Preparing for a trade mission in China: Marketing Tips
We were recently invited to share marketing and advertising advice with a trade mission of foreign companies seeking business opportunities in China. We met very interesting companies in industries such as entertainment, education and technologies, who have a successful track-record in their home countries and want to explore ways in which their business can extend into what is soon to be the largest economy in the world.
Without going too much in the obvious importance of having a clear value proposition and competitive advantage compared to local players, our experience with some of these companies has inspired us to share a few simple marketing tips that can be easily applied and increase your chances of having a successful trade mission, whether you are looking for investors, business partners, or clients in China.
1. Adapting your content: language and context
Following an initial consultation, some of the companies shared their profile, and selected case studies so we/or potential partners could understand their value proposition.
Most of the companies interviewed achieved the baseline of having their website and marketing materials in Chinese and English. Risking to state the obvious, this substantially increases your chances of making your content understandable to Chinese business people, as English is still not a very commonly understood language. That said, having both is much better, since some decision makers may be expats as well.
However, we found that most companies had not considered the importance of CONTEXT in their translated content. Translating content is much more than translating word for word. When adapting your content to a foreign language such as Chinese, foreign companies should take into consideration what local people may know or not know about the context of their service, which may be obvious to readers in their homeland or in other countries. Therefore, make sure you select content translators that understand how to market your products or services. These translators should also understand your business goals, so they can really articulate your message to the readers.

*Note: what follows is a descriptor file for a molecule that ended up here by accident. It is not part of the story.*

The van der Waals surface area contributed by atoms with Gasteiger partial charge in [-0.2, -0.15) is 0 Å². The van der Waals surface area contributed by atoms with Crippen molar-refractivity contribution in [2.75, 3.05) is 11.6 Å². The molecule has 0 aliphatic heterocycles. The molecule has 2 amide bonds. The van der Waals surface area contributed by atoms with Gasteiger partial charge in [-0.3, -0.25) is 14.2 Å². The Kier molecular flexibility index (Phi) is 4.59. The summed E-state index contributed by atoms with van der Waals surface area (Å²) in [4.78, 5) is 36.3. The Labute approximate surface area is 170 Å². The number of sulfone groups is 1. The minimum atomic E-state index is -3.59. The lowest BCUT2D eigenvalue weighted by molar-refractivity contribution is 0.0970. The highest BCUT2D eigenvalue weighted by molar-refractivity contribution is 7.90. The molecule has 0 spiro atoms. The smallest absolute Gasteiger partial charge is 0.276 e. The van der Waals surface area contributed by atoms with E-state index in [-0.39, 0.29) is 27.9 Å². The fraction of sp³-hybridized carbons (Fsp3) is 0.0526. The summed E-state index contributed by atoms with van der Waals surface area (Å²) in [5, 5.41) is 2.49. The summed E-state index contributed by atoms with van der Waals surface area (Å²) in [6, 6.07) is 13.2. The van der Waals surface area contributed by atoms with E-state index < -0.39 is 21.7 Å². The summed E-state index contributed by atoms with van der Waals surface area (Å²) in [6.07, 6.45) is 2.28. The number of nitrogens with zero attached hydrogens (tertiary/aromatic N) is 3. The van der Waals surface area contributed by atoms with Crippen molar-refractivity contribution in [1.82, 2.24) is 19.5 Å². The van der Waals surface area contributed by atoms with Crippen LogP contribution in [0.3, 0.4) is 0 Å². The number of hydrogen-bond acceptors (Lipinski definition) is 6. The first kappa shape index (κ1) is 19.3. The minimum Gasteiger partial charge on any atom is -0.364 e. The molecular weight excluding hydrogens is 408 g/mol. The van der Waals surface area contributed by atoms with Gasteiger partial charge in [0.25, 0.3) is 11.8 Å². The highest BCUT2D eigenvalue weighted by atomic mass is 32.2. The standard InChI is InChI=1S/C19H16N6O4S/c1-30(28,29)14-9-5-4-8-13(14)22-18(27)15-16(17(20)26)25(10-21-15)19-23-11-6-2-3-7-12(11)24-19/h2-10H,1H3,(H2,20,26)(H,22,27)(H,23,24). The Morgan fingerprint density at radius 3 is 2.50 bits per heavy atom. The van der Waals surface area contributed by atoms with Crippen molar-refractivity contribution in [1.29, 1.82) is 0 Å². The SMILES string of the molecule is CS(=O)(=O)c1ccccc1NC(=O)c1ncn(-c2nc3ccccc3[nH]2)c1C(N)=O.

(if it can be bad from Chinese to English, it can also be bad the other way around)
2. Make your content easily accessible/sharable
Another company we met offered an entertainment solution which we feel has a lot of potential in China. It was also a pleasant coincidence as one of our clients sprang to mind as a local business partner. We therefore organized an introduction via WeChat. The foreign company was pleased to share some photos of its services as well as a website link. The local partner responded with greetings and a link to their official WeChat account, which provides access to their solutions, past events, and products. The initial introduction brought many small challenges that could easily have been avoided.
Problem: The foreign company’s website is hosted on a server that is hard to access from China.